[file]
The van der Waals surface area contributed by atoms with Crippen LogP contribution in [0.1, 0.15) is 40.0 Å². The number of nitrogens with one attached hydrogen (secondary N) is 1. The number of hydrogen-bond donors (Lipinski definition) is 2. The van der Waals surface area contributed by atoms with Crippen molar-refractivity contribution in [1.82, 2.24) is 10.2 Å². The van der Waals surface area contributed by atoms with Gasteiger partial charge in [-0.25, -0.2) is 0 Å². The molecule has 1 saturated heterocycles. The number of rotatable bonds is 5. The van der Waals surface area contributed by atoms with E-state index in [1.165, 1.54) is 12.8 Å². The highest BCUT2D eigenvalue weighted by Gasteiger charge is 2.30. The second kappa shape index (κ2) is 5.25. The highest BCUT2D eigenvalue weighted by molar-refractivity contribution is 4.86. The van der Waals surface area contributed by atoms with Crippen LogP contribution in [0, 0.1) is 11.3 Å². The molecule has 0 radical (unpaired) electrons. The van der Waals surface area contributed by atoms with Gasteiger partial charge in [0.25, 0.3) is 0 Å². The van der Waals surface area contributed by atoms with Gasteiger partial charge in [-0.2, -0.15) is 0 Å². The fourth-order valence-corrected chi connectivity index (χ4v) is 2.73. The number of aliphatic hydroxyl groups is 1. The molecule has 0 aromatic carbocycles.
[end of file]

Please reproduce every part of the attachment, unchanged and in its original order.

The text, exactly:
The van der Waals surface area contributed by atoms with Crippen LogP contribution in [0.1, 0.15) is 40.0 Å². The number of nitrogens with one attached hydrogen (secondary N) is 1. The number of hydrogen-bond donors (Lipinski definition) is 2. The van der Waals surface area contributed by atoms with Crippen molar-refractivity contribution in [1.82, 2.24) is 10.2 Å². The van der Waals surface area contributed by atoms with Gasteiger partial charge in [-0.25, -0.2) is 0 Å². The molecule has 1 saturated heterocycles. The number of rotatable bonds is 5. The van der Waals surface area contributed by atoms with E-state index in [1.165, 1.54) is 12.8 Å². The highest BCUT2D eigenvalue weighted by Gasteiger charge is 2.30. The second kappa shape index (κ2) is 5.25. The highest BCUT2D eigenvalue weighted by molar-refractivity contribution is 4.86. The van der Waals surface area contributed by atoms with Crippen LogP contribution in [0, 0.1) is 11.3 Å². The molecule has 0 radical (unpaired) electrons. The van der Waals surface area contributed by atoms with Gasteiger partial charge in [0.25, 0.3) is 0 Å². The van der Waals surface area contributed by atoms with Gasteiger partial charge in [-0.2, -0.15) is 0 Å². The fourth-order valence-corrected chi connectivity index (χ4v) is 2.73. The number of aliphatic hydroxyl groups is 1. The molecule has 0 aromatic carbocycles.